That said, I can understand why you might want more in the way of fast-paced and fun games. I think that your criticisms reflect many things that a lot of people have to say about RPGs, and represent the barriers that prevent many RPGs from becoming more popular than they are.
So you gotta ask the question...what is it you want in an RPG? Mindless hours of micromanaging your party such as leveling up and skill learning like Disgaea and Disgaea 2? Going on a quest to defeat hordes of monsters or tons of enemies like an action game such as Chaos Legion or Devil May Cry? Defeating gigantic bosses while traveling to beautiful locales like Shadow of the Colossus? Solving epic puzzles or cracking complex dungeons like Legend of Zelda? Going somewhere and not caring where you go like Legend of Zelda: Ocarina of Time?
For me, it depends. I like the idea of all of those things from time to time, though I would definitely say that micromanaging my party in Disgaea 2 is not a "mindless" activity, because I put a lot of thought and care into playing the game in the way I do! I'm definitely not in the mood to sit through three hours of story all the time, and sometimes, I do just like to take it easy with a simple sidescroller like Mega Man or Mario. I think that's true for just about all of us.
When was the last time an RPG had ample amounts of fun and ample amounts of challenge that didn't seem like a hassle as opposed to a challenge? I think you have some idea by now what I'm referring to...the quintessential RPG that everyone will play and enjoy...the one that most people find to be both fun in fast spurts or large quantities of hours.
That's the sort of thing I'm looking for. Anyways, looking forward to a response or maybe even someone to argue with about this. See ya, Mr. Question-Answerer!
I'm glad you took the time to splay your feelings out for us. I'm worried that you might get more than a few rebuttals, but that is what this place is for.
I don't know if such an RPG will ever exist, though, Blade. I think that one person's RPG treasure might be another person's yard-sale material, and even the MOST popular RPGs of all time- Zelda, Final Fantasy VII, and more- have been met with opposition in some form. I thought that Dragon Quest VIII was a wonderful game with a perfect level of challenge that was very rarely if ever "a hassle", but I know for a fact that many gamers out there would heartily disagree with me. People are too different to all be looking for the same things in any game, and thus, I don't think that a universally-loved RPG will ever exist. Somehow, I think that that's a good thing, too. The world would be a boring place if we all liked the same things, wouldn't it? We wouldn't be able to have great discussions like this if we all had the same feelings, could we?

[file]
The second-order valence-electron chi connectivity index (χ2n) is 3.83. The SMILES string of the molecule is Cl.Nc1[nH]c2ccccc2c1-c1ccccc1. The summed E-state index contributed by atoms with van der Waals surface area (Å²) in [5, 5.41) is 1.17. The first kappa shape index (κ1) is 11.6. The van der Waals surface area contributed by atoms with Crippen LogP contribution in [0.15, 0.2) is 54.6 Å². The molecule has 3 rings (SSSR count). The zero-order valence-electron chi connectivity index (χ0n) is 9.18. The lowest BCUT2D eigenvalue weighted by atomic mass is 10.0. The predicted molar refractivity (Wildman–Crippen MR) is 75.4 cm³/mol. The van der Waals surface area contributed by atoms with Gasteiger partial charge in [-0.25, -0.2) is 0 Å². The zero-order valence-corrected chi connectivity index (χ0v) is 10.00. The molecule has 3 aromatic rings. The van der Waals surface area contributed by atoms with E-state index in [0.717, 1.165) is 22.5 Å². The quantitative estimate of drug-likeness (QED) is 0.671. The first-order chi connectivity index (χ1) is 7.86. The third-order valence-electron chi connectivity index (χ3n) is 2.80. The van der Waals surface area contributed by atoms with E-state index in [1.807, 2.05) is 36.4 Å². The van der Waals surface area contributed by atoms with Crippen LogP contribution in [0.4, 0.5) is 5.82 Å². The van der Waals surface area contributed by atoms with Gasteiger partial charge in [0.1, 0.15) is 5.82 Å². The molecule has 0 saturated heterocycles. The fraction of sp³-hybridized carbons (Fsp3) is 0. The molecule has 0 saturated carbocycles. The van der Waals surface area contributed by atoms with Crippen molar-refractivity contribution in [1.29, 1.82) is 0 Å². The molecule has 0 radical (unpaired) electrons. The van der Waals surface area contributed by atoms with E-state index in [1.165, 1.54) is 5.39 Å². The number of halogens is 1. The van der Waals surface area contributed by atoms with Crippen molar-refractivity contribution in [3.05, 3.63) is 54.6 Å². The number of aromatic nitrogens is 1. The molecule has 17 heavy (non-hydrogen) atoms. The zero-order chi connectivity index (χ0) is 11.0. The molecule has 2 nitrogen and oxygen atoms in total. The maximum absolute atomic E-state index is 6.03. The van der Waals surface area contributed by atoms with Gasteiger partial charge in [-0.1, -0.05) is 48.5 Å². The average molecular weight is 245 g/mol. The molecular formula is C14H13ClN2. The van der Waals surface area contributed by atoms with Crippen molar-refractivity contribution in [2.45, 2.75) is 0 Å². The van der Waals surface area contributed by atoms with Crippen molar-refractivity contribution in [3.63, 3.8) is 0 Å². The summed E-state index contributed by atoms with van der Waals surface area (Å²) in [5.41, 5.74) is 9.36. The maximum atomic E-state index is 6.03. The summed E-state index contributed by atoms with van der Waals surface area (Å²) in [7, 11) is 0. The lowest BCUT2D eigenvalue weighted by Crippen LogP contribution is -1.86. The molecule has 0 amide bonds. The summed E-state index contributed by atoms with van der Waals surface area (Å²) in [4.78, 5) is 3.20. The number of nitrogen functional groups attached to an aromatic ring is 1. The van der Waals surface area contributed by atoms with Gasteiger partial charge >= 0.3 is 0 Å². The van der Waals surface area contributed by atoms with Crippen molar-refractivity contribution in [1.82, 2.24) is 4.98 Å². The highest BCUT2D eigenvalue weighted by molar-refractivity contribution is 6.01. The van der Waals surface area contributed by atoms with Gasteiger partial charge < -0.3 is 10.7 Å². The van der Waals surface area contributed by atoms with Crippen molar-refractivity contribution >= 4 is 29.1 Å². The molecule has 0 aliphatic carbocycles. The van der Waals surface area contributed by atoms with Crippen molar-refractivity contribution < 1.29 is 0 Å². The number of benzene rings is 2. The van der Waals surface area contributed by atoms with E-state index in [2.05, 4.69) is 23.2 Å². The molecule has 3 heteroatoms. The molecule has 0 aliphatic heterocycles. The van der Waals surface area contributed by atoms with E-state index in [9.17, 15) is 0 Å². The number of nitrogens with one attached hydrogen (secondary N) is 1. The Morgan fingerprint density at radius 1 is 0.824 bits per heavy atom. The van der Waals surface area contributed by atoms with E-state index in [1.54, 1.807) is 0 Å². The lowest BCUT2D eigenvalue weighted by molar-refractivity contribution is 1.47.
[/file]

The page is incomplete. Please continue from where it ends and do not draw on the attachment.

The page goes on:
Thanks, Blade, for sending me your letter! I hope your writing and this response give you a way to reflect on your feelings a bit. Write back sometime soon.
For those interested in the Disgaea anime, read this!
Someone asked the other day about the release date of the Disgaea anime, and where it can be pre-ordered.
I can't answer the latter (Amazon doesn't seem to have it on their site, nor does Best Buy), but I know that if you head over to animeondvd.com, click Site Search, and search for Disgaea, a little clicking around will reveal that Volume 1 is set for release on December 19.
I couldn't find too many details during my ten-minute Googlefest yesterday afternoon, but you've come through as the hero of the day.
Thanks very much for the information! I'm sure many people will appreciate it!
Another atypically and pleasantly poetic piece of mail.
~Magic Emperor Matt~
You said in response to my previous letter that you've "never received anything quite like this before..." To be honest, that was my intention. I puposely wrote a bizarre letter, having never sent anything in to Q&A before. I'm writing this one partially to ask some real questions, and partially to show that I'm not as... strange... as my first letter implied.
Oh, not to worry, Jopin! Different is good. When I said I'd never seen anything like it before, I meant it in a "smiley" kind of way, if that makes any sense at all. So feel free to be as crazy or strange as you want! A general rule, though, might be to at least stick to english (though I've had a few Japanese lessons in my day, bien sűr).
By the way, I wasn't talking about the literacy test/boss when I asked your opinion of the beginning of FFVI. I merely meant the impression that you got from the dark, mysterious atmosphere of Narshe, with the successfully solemn music that accompanied it. To me, this has added nostalgia when you picture your Magitek Armor-clad character standing in the middle of it.
Ah. Definitely. Narshe sets the stage perfectly, and you're totally right that the "cool" music playing in the background is what ties the introduction in a neat little bow. The music in just about all Final Fantasy games does that, though, actually, and from what I've heard of it already, I'm really REALLY looking forward to hearing what musical masterpieces number twelve will have to offer us!
Like Final Fantasy VII though, you're right that the beginning of FFVI starts the game off by throwing the player into a situation and making that player feel a certain "intensity" of the game from the get-go, as opposed to slowly easing the player into it, like, say, FFVIII or even IX did. The nostalgia-factor gets enhanced too, as you say, which is, for some reason, really important to a gamer like myself.
Anyway, I have a lot to cover, being new to Q&A, so I should start asking questions...
I'm on a search for good RPGs. Though you could call me an RPG fan, I've played a surprisingly small number of them, and I want to remedy that situation, and quickly. Get ready for a barrage of questions!